Aravind P's Reviews > Great Indian Middle Class

Great Indian Middle Class by Pavan K. Varma
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Nov 03, 2011

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Watan ki fiker ker naadaan! moosibat aanay wali hai
Teri berbaadiyon kay mashwaray hai aasmaanon may

Na samjho gay to mit jaao gay ai Hindoostaan waalo!
Tumhaari daastaan tak bhi na hogi daastaano-n may - Iqbal

This is how the book "The Great Indian Middle Class" by Pavan K Varma, started. I had many doubts clouding over my head, my conscience was waging war between ‘Randian’ selfishness against an individual’s social relevance. I could remember only one phrase that engaged in this tussle - Middle Class. That’s why I didn’t hesitate to grab that book from the shelf hiding beneath many other administrative reports and journals. The book is about the much hyped, the 30% of India which form the horses that apparently drives this country - the Educated, proud, religious, socially, economically and politically conscious people, which is called Middle class. Most of us fall into this category. This book is basically, or I feel the first of its kind, dwells into the lives of this class and tries to visualize the past, present and future of India analyzing the mentality of this singularly powerless, yet the most powerful class of this country.

Independence and a new India
It starts with the birth of the class, how the British to cut the cost and bring more local involvements in local administrations created the breed which we call ‘babus’. The well advanced British education was then a boon to the society that was very much divided on caste and religions. Though this could never be clean and impartial as the British would have thought, they got what they wanted – An elite, British-educated, intelligent individuals to take care of their administration level jobs. The author then moves to the era of Independence struggle, how the empowerment made middle class more conscious of the need for Independence. The idea of an ‘organized’ Independence movement were born to such minds, as it would be very apparently visible that all the independence leaders were British educated(in India and abroad). The Indian congress consisted of Intellectuals like Nehru, Patel etc the young bloods which fought with their small group against the British policies in a more diplomatic way. It then mentions how the Gandhian theory of mass movements helped the struggle in getting popular widespread support with the middle class from different corners of the country joining their hands. Needless to mention the invention of nonviolent hartals, lockouts, boycotts etc which the British administration found hard to oppose fearing a widespread condemnation or a further escalation of situations.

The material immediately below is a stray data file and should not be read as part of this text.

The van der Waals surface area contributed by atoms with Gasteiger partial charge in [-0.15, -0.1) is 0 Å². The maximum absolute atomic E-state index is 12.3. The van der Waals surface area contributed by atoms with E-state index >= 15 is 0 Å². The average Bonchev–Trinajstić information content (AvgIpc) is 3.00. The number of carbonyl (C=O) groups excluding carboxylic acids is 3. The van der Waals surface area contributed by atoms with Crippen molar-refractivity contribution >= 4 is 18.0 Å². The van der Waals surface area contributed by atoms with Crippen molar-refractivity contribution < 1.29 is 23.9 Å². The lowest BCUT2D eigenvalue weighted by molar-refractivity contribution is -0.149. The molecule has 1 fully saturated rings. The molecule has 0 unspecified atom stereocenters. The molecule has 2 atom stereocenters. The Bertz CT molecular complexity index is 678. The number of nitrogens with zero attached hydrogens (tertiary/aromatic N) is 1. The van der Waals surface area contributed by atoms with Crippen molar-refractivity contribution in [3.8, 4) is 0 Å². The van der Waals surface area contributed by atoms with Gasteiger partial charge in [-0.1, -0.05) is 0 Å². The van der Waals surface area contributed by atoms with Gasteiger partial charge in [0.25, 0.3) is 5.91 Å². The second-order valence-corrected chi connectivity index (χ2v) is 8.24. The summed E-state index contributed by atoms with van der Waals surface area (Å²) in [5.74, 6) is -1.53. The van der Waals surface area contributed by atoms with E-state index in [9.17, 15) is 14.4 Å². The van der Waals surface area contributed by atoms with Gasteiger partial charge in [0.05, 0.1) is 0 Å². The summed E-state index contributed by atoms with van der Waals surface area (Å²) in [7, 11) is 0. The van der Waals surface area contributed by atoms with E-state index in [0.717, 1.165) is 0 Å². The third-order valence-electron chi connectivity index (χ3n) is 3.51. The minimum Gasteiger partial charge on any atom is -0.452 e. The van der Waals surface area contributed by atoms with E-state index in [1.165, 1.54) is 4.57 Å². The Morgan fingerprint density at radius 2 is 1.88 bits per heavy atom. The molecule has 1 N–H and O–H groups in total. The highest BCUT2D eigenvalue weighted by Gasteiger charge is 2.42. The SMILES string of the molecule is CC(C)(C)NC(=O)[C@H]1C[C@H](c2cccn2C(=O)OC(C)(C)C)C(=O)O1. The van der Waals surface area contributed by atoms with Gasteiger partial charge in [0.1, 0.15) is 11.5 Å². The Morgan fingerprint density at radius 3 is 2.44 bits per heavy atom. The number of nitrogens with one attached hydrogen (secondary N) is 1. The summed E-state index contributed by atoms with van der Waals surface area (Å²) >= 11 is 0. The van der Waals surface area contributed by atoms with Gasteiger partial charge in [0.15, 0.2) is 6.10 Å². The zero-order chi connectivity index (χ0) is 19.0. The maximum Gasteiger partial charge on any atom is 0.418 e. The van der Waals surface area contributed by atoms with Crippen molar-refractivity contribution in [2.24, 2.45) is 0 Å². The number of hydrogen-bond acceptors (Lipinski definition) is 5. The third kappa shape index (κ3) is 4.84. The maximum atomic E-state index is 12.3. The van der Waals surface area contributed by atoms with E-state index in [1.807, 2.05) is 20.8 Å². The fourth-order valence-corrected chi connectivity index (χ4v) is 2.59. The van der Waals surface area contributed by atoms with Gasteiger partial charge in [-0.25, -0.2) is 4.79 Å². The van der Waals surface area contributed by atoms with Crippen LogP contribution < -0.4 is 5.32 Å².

From Innocence to Insensitiveness
After independence the Congress leaders with the support of this class comes to the power. Though drained of all the energy they held in their youthful years in pre-independence India they built the machinery, schools, defence, Industries, states, constitutions etc more or less in British structure, which was considered very progressive in those times. Nehru’s visions of a democratic socialistic country now finds its hurdles well within in state. How the division of federal powers to state took out much of the control from the hands of Center becomes more and more evident. It quotes many such instances like the failure of land reforms in many parts of the country, how the social fabric became a major hindrance in the path of the people, how educational policies, famines and poor public distribution systems pushed the societies into crisis. The final nail in coffin was the defeat of 1962 war against the China over Aksai Chin, the popular dreams of being a super power shattered that year. The educated population was getting more and more exposed to the happenings around the world and how they moulded their mindset for an ‘aim high’ strategy in most of the endevors. The book also brushes through the roots to find out why there is a lack of social equanimity in the society. The inevitable parts played by the Hinduism(being the majority religion) is stated in the book very well, the religion which is mostly spread through the stories and epics often fails to justify the reality. For eg. Raama asking for Sita’s fire test, Krishna stealing the clothes of gopikas, etc. Moreover the religion instead of unifying the people divided them on castes. Unlike Christian missionary activities Hinduism never preached or created any social upliftment activities until very late. The tendency is mere to pray in temples and give money as ‘dakshina’. There ends the social responsibility of a Hindu. There is nothing different in any religion in that matter, nowadays.

The flavours we like